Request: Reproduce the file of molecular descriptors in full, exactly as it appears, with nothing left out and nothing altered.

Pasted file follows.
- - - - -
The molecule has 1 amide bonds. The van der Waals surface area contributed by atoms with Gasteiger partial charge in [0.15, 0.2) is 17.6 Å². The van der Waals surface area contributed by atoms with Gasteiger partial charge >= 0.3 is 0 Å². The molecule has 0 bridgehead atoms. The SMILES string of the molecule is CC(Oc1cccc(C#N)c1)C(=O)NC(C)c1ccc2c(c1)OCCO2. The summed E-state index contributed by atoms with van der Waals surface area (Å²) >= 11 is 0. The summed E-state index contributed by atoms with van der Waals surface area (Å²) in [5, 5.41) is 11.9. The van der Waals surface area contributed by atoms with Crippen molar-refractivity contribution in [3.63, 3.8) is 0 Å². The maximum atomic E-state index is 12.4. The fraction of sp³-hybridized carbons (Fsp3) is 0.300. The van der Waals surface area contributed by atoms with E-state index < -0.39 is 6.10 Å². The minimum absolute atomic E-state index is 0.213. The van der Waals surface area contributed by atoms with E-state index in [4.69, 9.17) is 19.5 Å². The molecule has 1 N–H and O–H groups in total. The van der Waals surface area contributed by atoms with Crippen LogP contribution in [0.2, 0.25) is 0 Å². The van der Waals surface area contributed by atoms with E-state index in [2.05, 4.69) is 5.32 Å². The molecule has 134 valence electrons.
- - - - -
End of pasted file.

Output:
The molecule has 1 amide bonds. The van der Waals surface area contributed by atoms with Gasteiger partial charge in [0.15, 0.2) is 17.6 Å². The van der Waals surface area contributed by atoms with Gasteiger partial charge >= 0.3 is 0 Å². The molecule has 0 bridgehead atoms. The SMILES string of the molecule is CC(Oc1cccc(C#N)c1)C(=O)NC(C)c1ccc2c(c1)OCCO2. The summed E-state index contributed by atoms with van der Waals surface area (Å²) >= 11 is 0. The summed E-state index contributed by atoms with van der Waals surface area (Å²) in [5, 5.41) is 11.9. The van der Waals surface area contributed by atoms with Crippen molar-refractivity contribution in [3.63, 3.8) is 0 Å². The maximum atomic E-state index is 12.4. The fraction of sp³-hybridized carbons (Fsp3) is 0.300. The van der Waals surface area contributed by atoms with E-state index < -0.39 is 6.10 Å². The minimum absolute atomic E-state index is 0.213. The van der Waals surface area contributed by atoms with E-state index in [4.69, 9.17) is 19.5 Å². The molecule has 1 N–H and O–H groups in total. The van der Waals surface area contributed by atoms with Crippen LogP contribution in [0.2, 0.25) is 0 Å². The van der Waals surface area contributed by atoms with E-state index in [2.05, 4.69) is 5.32 Å². The molecule has 134 valence electrons.